Five years ago, Nov 2nd was declared as the “UN International Day to End Impunity for Crimes against Journalists”, against a background of rising violence – and murder – against journalists across the globe. The lack of any organised activity in Guyana by the media fraternity to commemorate the occasion — even though 78 journalists were killed and thousands imprisoned in 2017, and only last month there was the most brutal and gruesome murder and dismemberment of the Washington Post’s Jamal Khashoggi in the Saudi Embassy in Turkey — symbolises that we who report the news – especially against authoritarian governments – do not realise we are all “Jamal” now.
With the invention of the printing press in the 16th century, the latter gave its name to the reporting of the news, first in pamphlets and then in “newspapers”. By the late 19th century, the press had layed such a pivotal role in sensitising the people to the burning issues of the day that Edmund Burke declared it to be the “Fourth Estate” – alongside the other three estates that defined European society of the time – the nobles, the Church and the “commoners”. Burke claimed this fourth estate potentially had as much power as any of the other estates.
In the 20th century, with the anti-colonial movement sweeping aside colonial empires with the assistance of their local presses, ironically many of these new states adopted an authoritarian form ostensibly to hasten the development process. In this mode, several of them, including Guyana in the 1970s, demanded that the press hone to the Government’s line on news, and severely curtailed press freedom. But as even the ostensible Liberal states — with their declared commitment to the rule of law and freedom of speech — increased their reach and power, the press and its journalists, who had become the voice of the people against state excesses, were increasingly resented by them to a lesser or greater degree.
It would appear that no matter how well-intentioned governments declare themselves to be in regard to transparency of their operations to the people who appoint them, the tension between governments and journalists is inherent in the unequal power relationship. It is not necessarily that “power corrupts,” but power is assumed to confer to the governors a wider, all-encompassing perspective for the “national good”. States frequently invoke the blanket term “national security” to justify their refusal to deal with the press, and journalists have to thread a very thin line to inform the populace about what is going on behind the scenes.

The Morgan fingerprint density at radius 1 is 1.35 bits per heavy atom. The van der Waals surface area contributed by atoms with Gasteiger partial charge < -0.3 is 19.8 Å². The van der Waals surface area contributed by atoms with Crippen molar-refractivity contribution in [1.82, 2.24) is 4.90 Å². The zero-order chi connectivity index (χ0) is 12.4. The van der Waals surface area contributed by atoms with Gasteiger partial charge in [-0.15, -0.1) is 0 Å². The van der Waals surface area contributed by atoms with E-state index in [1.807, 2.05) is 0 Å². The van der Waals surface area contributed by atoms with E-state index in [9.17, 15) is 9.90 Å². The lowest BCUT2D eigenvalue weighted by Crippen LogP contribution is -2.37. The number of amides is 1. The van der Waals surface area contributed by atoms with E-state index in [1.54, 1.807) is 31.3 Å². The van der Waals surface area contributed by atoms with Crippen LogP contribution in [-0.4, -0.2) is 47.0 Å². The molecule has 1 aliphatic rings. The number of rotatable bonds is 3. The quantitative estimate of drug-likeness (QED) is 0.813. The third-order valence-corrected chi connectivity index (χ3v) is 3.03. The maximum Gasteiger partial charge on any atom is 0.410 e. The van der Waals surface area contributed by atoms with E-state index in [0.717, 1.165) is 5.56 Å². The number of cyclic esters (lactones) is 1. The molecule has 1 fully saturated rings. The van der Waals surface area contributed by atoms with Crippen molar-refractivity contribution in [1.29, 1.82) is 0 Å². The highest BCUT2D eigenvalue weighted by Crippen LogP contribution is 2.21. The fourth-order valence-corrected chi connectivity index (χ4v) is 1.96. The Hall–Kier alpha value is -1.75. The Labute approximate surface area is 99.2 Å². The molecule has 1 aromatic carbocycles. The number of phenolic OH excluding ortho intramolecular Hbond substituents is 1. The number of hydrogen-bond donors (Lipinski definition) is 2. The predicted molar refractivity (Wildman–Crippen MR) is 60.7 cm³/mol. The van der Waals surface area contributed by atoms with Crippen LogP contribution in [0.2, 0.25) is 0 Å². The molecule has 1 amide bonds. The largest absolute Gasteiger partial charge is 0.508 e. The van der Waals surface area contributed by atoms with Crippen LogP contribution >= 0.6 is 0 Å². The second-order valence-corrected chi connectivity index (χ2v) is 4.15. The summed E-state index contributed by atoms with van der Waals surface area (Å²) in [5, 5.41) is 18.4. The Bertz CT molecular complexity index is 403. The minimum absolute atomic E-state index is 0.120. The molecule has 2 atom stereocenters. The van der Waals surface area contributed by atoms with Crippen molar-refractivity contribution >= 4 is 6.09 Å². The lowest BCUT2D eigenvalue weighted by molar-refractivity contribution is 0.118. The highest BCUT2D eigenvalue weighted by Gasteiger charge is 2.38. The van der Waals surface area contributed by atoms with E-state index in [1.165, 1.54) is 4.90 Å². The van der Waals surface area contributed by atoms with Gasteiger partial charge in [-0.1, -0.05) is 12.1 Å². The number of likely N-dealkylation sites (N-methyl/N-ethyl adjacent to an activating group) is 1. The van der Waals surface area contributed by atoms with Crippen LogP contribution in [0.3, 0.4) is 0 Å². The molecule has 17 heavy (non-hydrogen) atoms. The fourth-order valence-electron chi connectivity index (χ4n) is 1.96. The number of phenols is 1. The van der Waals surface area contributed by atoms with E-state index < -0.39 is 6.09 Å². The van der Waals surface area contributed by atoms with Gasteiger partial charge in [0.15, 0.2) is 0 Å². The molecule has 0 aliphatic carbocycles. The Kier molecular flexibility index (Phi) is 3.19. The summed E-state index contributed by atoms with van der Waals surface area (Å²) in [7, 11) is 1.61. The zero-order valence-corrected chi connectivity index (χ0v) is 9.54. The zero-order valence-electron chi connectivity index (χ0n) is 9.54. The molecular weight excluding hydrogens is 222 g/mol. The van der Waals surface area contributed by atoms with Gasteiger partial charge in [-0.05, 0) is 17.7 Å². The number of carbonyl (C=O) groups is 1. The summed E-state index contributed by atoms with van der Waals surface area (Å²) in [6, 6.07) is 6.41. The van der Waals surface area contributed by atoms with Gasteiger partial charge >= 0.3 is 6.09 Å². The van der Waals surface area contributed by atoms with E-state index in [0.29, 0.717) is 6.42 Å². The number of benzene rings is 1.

Of recent, there has been a new development in Government-press relations with the advent of US President Donald Trump and a wave of bellicose governments. Trump introduced the term “fake news” and used his bully pulpit – especially “Twitter” — to undermine the credibility of journalists covering US affairs and himself. In the wake of this development in the country long seen as the bastion of the free press, other countries have become bolder in suppressing press freedom with accusations of “fake news”.
In reaction to the Khashoggi murder, Trump has spoken out vociferously about “getting to the bottom of the murder”, but has been unwilling to impose sanctions against US ally Saudi Arabia, which has been stonewalling investigators and the world. The power behind the Saudi throne, Prince Salman, who is widely thought to be the intellectual author of the heinous crime, retains Trump’s confidence. Turkey, in whose territory the murder was committed, and who has officially implicated the Saudi Government, is no friend of the free press. Its president has imprisoned 174 journalists, and insisted on life sentences for five of them for reporting on his government’s accretion of power and suppression of the opposition.
All in all, we are in a climate of growing impunity by perpetrators of crimes against journalists, and the murder of Khashoggi has only highlighted the refusal of governments to “walk the walk” after their high sounding “talk”.
We must all demand “Justice for Jamal”, for it could be our turn next.